Jul 212013

Mike wearing GoPro

Here I am wearing my new camera. I just have to be careful not to nod my head if somebody waves to me!

Every time I think I have hit upon a pastime that I can continue to pursue despite the progression of my illness, I discover how wrong I was. When I was forced to give up work, I took up painting. That lasted for 10 years until my arms and hands became too weak to guide a brush. So I decided to take up writing a blog. But that meant I had to overcome the weakness of my fingers – fortunately voice-recognition was improving and it is a pretty good substitute. However the other part of writing a blog is photography. Over the past few months my hands and arms have become too weak to hold the camera or cell phone and press a shutter. Since part of my new “job” now that I am living at Huntington Manor assisted living is maintaining their website and blog, photography is a very important part of my work. I was about ready to throw up my hands and quit (except I cannot throw up my hands anymore) but then I was watching a NASCAR race and one of the cars was sponsored by GoPro. I had heard the name before and knew that it was some kind of camera system, so I looked it up on the Internet. I discovered that the GoPro was a very compact camera that had been designed by surfers to allow them to make videos of their rides. It soon spread in popularity and was used by skateboarders, skiers, model airplane builders, free base jumpers, and just about anyone who wished to make a video record of their exploits. It came with a waterproof housing of course but that did not interest me so much. What really caught my attention was both its light weight and the fact that it could be controlled remotely using an iPhone app.

I visited my favorite store (Amazon.com), read about the various models and ordered the GoPro Black, the one with the highest resolution. I also ordered the special mounting system that goes around the head. Now I have a camera system that I can take with me without having to hold it in my hands, and I control all of its functions from my iPhone resting on my lap. I have been using it for a couple of weeks now and have already produced a major video for Huntington Manor as well as taking the number of other photographs. It does not have a zoom, but it has the capability of taking very high resolution video, double the size of high-definition, which means that I can use video editing software to zoom in on sections that I have shot, without winding up with fuzzy, pixelated video. Below are my first videos produced using this camera.

I have included this link to the GoPro camera description on Amazon in case anyone is interested in getting one for themselves. There are three different models, but I highly recommend getting the highest resolution “Black” model which would then allow zooming in postproduction.

This is a video I made about the Huntington Manor Summer Picnic. It includes the food preparation in the kitchen as well as the event itself. All the video was shot with the GoPro camera, and edited using Final Cut Pro Xon my iMac. The background music was created using Band in a Box, The only way I can create music these days is using that program. I can use one finger to type in the chords and a simple melody and it does the rest.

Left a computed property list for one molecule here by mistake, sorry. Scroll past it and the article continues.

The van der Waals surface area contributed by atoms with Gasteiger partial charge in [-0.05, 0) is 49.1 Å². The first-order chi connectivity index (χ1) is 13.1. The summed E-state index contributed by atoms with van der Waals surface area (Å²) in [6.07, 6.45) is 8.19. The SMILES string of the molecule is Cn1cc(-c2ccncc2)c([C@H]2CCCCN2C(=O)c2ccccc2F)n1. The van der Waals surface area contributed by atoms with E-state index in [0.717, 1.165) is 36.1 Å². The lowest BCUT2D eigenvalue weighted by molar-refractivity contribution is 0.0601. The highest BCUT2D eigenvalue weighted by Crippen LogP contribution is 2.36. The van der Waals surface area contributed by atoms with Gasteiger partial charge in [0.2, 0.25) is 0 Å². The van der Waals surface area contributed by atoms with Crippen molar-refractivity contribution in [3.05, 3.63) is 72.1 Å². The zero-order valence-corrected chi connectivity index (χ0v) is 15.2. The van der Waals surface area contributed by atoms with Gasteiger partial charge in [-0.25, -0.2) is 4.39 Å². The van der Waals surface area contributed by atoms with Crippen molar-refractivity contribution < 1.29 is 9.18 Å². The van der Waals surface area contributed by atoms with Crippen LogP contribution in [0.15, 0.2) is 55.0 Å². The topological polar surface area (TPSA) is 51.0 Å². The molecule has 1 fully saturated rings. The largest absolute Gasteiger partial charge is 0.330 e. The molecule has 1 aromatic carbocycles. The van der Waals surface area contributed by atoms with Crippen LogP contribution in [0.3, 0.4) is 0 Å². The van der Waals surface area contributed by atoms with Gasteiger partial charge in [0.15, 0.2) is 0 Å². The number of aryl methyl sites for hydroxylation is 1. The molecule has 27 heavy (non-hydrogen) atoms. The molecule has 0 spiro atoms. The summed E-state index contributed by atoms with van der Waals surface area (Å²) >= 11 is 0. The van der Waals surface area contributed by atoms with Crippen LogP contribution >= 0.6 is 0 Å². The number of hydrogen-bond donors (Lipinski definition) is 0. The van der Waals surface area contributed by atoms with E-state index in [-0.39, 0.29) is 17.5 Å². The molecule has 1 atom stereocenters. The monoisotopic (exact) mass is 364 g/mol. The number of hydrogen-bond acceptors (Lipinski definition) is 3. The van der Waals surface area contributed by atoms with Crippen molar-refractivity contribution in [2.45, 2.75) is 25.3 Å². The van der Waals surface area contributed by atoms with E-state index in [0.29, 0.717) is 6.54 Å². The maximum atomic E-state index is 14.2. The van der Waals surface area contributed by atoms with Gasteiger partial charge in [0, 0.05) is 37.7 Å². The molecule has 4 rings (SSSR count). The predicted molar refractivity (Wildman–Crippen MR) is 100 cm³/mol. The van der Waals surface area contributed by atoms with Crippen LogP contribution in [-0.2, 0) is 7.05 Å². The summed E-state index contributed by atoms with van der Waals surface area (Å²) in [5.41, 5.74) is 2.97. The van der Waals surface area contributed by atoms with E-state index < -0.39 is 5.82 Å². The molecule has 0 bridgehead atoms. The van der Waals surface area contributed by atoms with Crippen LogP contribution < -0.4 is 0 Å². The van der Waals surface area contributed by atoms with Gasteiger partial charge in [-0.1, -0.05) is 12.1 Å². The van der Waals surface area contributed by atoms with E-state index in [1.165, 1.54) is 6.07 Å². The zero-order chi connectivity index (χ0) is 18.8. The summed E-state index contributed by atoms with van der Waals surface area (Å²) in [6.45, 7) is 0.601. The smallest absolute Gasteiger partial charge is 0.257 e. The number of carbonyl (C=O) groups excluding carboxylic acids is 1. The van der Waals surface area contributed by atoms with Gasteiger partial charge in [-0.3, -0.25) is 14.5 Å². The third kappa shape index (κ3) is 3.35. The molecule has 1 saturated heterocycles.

Here is another video shot with the GoPro. I placed it near the bird feeders at Huntington Manor and from a distance waited for the goldfinches to arrive and then started the camera recording. The video was shot at 120 frames per second to produce the slow-motion effect.

May 292013

The Korg nanoKey2 keyboard doesn't have conventional piano keys, but it works well for me.

This stupid disease (Inclusion Body Myositis} wasn’t content with taking away all of my physical activities like running and playing golf and tennis and gardening and cooking. It also took away the strength in my fingers so that I could no longer type (a major loss for someone who made his living as a writer) and so that I could no longer play the piano, something I had done since I was 3 years old.

But those who know me realize I am stubborn and so I have continued to search for other outlets. Recently, I decided to take vocal lessons. I had written a song that seemed to get fairly decent response from those who heard it, but it didn’t take a very critical listener to realize that my voice was untrained. I assumed it was due to lack of practice since there was a time when I had some vocal training.

I signed up for lessons but after the first couple of sessions I realized that my voice was not getting any better, and was perhaps getting worse. Then I looked at a video of me making a speech to the San Diego City Council 6 years ago, and I realized that my voice had been much richer then.

I did some more reading and research about the voice and realized that my vocal chords were nothing more than muscles, and unfortunately, that’s what my disease feeds upon. What has been happening is my vocal cords have been becoming weaker year-by-year. This gives a certain raspiness to my voice making singing difficult for me and unpleasant for listeners. Worse yet, with this disease if you try to strengthen the muscle that the disease is already weakening, it makes the disease process accelerate. In the 2 weeks of vocal exercises, I had actually damaged my voice more.